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Iowa State Stamps

© 1999 WriteLine. Wild Rose
State Flower:

Wild Rose

In 1897 the Iowa Legislature designated the Wild Rose as the official state flower because it was a decoration used on the silver service the state presented to the battleship USS Iowa that same year. Although no particular species of the flower was designated, the Wild Prairie Rose is most often cited as the official flower. Wild roses bloom In various shades of pink throughout Iowa from June through late summer.

© 1999 WriteLine. Eastern Goldfinch
State Bird:

Eastern Goldfinch

In 1933 the Eastern Goldfinch, also known as the Wild Canary, was designated by the Iowa Legislature as the official state bird because it's common to Iowa, staying throughout the winter. The male's bright yellow body is topped in a jet black cap on his head, with black wings and a black tail. The less dazzling female has a dull olive yellow body with brown wings and tail. However, in winter months the male acquires the same dull plumage as the female.

© 1999 WriteLine. Oak
State Tree:


In 1961 the Oak was designated by the Iowa Legislature as the official state tree because of its abundance in Iowa, and because it serves as shelter, food and nesting cover for many birds and animals. Wild turkeys, pheasants, quail, wood ducks, raccoons, squirrels, chipmunks, bluejays, nuthatches, grackles, and several kinds of woodpeckers depend on acorns as a significant portion of their diet.

© 1999 WriteLine. Iowa flag
State Flag:

The bald eagle, symbolizing American liberty, carries streamers with the State motto, "Our Liberties We Prize and Our Rights We Shall Maintain." The eagle and streamers are also found on the State seal.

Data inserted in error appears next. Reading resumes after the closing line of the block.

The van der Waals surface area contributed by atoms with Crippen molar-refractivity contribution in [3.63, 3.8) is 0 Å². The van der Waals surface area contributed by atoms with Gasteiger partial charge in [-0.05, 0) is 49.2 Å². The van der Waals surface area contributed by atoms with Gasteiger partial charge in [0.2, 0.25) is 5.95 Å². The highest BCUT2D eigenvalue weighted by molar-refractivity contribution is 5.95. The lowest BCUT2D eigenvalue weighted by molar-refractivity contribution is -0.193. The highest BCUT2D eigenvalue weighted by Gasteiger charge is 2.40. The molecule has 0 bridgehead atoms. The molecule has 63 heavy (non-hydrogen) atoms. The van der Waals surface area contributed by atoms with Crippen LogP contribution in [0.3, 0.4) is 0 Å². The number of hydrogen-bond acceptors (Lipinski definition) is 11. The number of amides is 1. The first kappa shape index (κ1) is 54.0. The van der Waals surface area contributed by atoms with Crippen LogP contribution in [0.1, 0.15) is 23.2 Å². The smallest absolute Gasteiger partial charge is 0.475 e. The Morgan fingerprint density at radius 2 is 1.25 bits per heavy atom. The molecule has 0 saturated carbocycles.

© 1999 WriteLine. Herbert Hoover
Famous Person:

Herbert Clark Hoover

On August 10, 1872 Herbert Hoover was born in West Branch to a Quaker blacksmith. His father died when Hoover was only six years old and his uncle, a doctor, took care of him, sending him to private schools and then on to Stanford University where he studied mining engineering. After graduation he first worked underground as a miner, then as a mine surveyor in Australia before becoming a full partner in the firm. He also invested in a gold mine which brought him lifetime financial security -- all before he was 25 years old. He then went to work in China, England and Belgium. When WWI broke out, he was assigned to the Belgian War Relief, where he received worldwide acclaim for his humanitarian causes. After the war, he served as Secretary of Commerce to both Presidents Harding and Coolidge. When Coolidge decided not to run for a third term, he named Hoover his successor. Hoover began his presidency in 1929, seven months before the October 30th stock market crash leading to the Great Depression. The Depression haunted his entire term, and Hoover was blamed for all its ills. The homeless poor lived in shantytowns called "Hoovervilles;" they slept with "Hoover blankets" (newspapers), and waved "Hoover" flags (empty pockets turned inside out). For a man known for his humanitarian efforts, he was despised by the for his lack of compassion. A story goes that while walking down the street with a banker he knew, he asked to borrow a nickel to call a friend. "Here's a dime," the banker said, "call both of them."

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